Some time ago, I found a video from Technology Connections over on YouTube about using eInk tablets for productivity. It’s part one of a number of other videos exploring the usage of electronic ink (or electronic paper) displays in Android tablet, that allow an experience that is a compromise between a fully featured Android tablet, and a Kindle-like device.
This piqued my interest, which is not surprising given that, like Alec, I have been an early adopter of ebooks, suffering through the pain of my Sony PRS-505 before landing on Amazon’s love-hated Kindle. But in addition to the ideas that he showed in the videos, I was also already considering whether to get myself an ePaper drawing tablet to use to take notes and doodle diagrams to share on the blog, although I was considering the reMarkable rather than the Onyx at that point.
The main reason why I was mostly considering rather than going for it, was that it’s not a small investment. As I pointed out in a previous post, despite now having a significant easier access to funds, I’m trying to balance the investment on my personal visibility with having time (and resources) for my wife. Buying a device that is mostly to draw diagrams on is very much overkill, if what you do for a living is not drawing diagrams left and right. And while the idea of being able to doodle on eBooks was singing to my inner geek, I knew that it wouldn’t have been nearly as useful as the Kindle is to me.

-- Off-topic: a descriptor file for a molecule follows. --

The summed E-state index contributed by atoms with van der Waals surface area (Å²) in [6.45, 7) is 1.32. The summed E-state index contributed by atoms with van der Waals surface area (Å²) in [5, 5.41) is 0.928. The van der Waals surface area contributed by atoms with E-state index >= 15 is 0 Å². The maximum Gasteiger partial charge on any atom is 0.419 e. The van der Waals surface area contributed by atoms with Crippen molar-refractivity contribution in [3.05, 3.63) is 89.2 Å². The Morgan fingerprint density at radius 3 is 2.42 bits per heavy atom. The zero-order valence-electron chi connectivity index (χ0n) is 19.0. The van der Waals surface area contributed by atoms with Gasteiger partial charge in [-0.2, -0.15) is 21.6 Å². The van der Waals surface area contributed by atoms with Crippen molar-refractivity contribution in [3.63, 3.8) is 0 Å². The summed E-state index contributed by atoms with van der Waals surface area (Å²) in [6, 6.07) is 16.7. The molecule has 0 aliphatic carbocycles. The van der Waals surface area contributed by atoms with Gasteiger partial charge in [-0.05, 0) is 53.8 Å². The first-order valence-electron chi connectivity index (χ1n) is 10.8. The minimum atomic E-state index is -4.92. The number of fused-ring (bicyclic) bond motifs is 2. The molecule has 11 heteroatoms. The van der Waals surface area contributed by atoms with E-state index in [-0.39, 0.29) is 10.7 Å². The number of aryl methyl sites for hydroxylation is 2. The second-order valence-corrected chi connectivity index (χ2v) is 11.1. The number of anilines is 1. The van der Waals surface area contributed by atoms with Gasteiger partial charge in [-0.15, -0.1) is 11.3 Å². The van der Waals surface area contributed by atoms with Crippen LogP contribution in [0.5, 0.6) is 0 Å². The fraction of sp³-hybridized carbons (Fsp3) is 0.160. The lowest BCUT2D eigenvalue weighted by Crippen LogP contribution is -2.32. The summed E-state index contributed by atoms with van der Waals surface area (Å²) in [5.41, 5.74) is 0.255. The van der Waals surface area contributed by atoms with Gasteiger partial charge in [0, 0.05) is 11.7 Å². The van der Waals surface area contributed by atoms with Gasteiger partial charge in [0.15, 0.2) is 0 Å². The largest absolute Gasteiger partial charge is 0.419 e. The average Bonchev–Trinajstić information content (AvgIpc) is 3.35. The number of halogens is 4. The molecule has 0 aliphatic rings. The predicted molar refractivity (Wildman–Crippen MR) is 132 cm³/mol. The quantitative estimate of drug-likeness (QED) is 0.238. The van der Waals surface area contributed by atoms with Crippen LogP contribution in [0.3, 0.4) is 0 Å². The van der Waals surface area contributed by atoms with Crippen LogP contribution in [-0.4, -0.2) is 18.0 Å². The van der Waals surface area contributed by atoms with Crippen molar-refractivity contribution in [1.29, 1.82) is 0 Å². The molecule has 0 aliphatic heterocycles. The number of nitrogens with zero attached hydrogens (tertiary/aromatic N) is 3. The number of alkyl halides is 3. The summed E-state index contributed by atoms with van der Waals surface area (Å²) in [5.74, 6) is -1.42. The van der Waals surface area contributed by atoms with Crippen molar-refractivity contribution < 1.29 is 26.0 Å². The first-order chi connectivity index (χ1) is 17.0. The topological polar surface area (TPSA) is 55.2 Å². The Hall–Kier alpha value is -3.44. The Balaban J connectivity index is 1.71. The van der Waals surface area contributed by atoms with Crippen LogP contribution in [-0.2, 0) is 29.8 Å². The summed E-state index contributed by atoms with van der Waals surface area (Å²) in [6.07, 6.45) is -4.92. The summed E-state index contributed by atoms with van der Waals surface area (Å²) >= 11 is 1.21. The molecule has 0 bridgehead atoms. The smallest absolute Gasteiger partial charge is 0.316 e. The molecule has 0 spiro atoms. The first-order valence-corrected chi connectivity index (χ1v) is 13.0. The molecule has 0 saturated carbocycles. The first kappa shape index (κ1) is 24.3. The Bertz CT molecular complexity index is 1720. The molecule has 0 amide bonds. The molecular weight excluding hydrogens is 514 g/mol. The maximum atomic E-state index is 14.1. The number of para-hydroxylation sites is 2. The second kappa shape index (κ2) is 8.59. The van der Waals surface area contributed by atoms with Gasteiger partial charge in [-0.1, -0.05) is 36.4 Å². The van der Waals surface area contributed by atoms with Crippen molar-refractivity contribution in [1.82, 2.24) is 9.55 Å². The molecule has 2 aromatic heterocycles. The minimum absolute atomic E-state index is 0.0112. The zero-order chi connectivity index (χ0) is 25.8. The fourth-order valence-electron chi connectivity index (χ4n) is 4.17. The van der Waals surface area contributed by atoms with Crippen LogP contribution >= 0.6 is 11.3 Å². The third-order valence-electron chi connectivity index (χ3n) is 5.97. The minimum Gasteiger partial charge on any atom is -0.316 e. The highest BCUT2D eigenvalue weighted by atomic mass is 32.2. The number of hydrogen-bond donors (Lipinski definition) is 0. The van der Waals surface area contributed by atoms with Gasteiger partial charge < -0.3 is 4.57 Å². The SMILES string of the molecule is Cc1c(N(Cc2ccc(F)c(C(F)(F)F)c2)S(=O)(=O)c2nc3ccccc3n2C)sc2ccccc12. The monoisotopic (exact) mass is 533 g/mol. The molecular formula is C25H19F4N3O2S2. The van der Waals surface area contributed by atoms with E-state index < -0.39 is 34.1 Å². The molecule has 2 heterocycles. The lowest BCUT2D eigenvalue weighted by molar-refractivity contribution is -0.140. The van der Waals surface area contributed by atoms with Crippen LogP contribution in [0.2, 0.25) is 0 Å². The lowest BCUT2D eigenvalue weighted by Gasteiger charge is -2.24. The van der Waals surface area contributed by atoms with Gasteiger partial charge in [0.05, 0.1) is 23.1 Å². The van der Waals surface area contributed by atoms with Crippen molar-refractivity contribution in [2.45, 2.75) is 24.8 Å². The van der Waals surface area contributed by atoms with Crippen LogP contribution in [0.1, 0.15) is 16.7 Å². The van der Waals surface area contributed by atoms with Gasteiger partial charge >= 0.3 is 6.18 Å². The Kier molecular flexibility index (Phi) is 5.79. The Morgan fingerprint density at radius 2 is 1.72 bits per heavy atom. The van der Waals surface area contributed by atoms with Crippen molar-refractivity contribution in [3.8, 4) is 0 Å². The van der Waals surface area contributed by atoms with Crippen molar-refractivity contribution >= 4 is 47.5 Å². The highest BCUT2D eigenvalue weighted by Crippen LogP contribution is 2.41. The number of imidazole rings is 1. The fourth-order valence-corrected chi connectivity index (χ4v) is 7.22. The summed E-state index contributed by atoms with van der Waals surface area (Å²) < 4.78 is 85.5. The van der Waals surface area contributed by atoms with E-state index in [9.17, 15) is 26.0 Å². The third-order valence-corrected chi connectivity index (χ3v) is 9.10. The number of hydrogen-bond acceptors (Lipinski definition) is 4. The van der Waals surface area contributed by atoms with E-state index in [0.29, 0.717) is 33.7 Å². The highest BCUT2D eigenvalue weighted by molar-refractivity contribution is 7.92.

Things changed when I got to the point of Alec’s videos in which he points out how he used the device with a bluetooth keyboard to work on his (video) scripts, to avoid tiring his eyes as much with a monitor. That spoke to me, and to my wife, who fell just short of ordering it for me, and instead insisted I get one. Which I did, together with a stand (which I will admit I don’t like). I already had a keyboard (a Microsoft Surface Ergonomic Keyboard that I bought a few years ago in the Microsoft Store in Seattle, and that I think could have been much better, but is still better than your average bluetooth keyboards).